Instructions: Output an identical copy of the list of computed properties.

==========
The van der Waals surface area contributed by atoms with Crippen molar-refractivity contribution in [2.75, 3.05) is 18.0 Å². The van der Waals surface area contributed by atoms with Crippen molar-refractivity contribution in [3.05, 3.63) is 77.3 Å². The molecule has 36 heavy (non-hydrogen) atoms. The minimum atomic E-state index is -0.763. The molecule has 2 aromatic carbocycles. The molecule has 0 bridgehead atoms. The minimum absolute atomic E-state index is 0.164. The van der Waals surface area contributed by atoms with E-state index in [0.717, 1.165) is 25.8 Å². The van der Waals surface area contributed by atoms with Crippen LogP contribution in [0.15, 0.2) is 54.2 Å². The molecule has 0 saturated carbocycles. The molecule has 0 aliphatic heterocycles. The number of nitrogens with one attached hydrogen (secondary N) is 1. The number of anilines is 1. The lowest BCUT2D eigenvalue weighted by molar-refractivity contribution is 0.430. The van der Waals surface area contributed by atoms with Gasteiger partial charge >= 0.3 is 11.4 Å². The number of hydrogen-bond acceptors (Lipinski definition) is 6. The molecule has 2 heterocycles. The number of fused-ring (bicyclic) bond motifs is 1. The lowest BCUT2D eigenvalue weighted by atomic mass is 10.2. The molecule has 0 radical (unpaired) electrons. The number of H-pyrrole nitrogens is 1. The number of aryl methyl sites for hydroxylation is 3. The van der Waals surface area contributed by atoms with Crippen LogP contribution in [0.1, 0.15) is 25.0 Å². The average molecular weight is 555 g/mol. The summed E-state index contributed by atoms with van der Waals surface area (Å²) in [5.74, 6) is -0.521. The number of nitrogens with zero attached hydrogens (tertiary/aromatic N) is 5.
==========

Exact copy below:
The van der Waals surface area contributed by atoms with Crippen molar-refractivity contribution in [2.75, 3.05) is 18.0 Å². The van der Waals surface area contributed by atoms with Crippen molar-refractivity contribution in [3.05, 3.63) is 77.3 Å². The molecule has 36 heavy (non-hydrogen) atoms. The minimum atomic E-state index is -0.763. The molecule has 2 aromatic carbocycles. The molecule has 0 bridgehead atoms. The minimum absolute atomic E-state index is 0.164. The van der Waals surface area contributed by atoms with E-state index in [0.717, 1.165) is 25.8 Å². The van der Waals surface area contributed by atoms with Crippen LogP contribution in [0.15, 0.2) is 54.2 Å². The molecule has 0 saturated carbocycles. The molecule has 0 aliphatic heterocycles. The number of nitrogens with one attached hydrogen (secondary N) is 1. The number of anilines is 1. The lowest BCUT2D eigenvalue weighted by molar-refractivity contribution is 0.430. The van der Waals surface area contributed by atoms with Gasteiger partial charge >= 0.3 is 11.4 Å². The number of hydrogen-bond acceptors (Lipinski definition) is 6. The molecule has 2 heterocycles. The number of fused-ring (bicyclic) bond motifs is 1. The lowest BCUT2D eigenvalue weighted by atomic mass is 10.2. The molecule has 0 radical (unpaired) electrons. The number of H-pyrrole nitrogens is 1. The number of aryl methyl sites for hydroxylation is 3. The van der Waals surface area contributed by atoms with Crippen LogP contribution in [0.1, 0.15) is 25.0 Å². The average molecular weight is 555 g/mol. The summed E-state index contributed by atoms with van der Waals surface area (Å²) in [5.74, 6) is -0.521. The number of nitrogens with zero attached hydrogens (tertiary/aromatic N) is 5.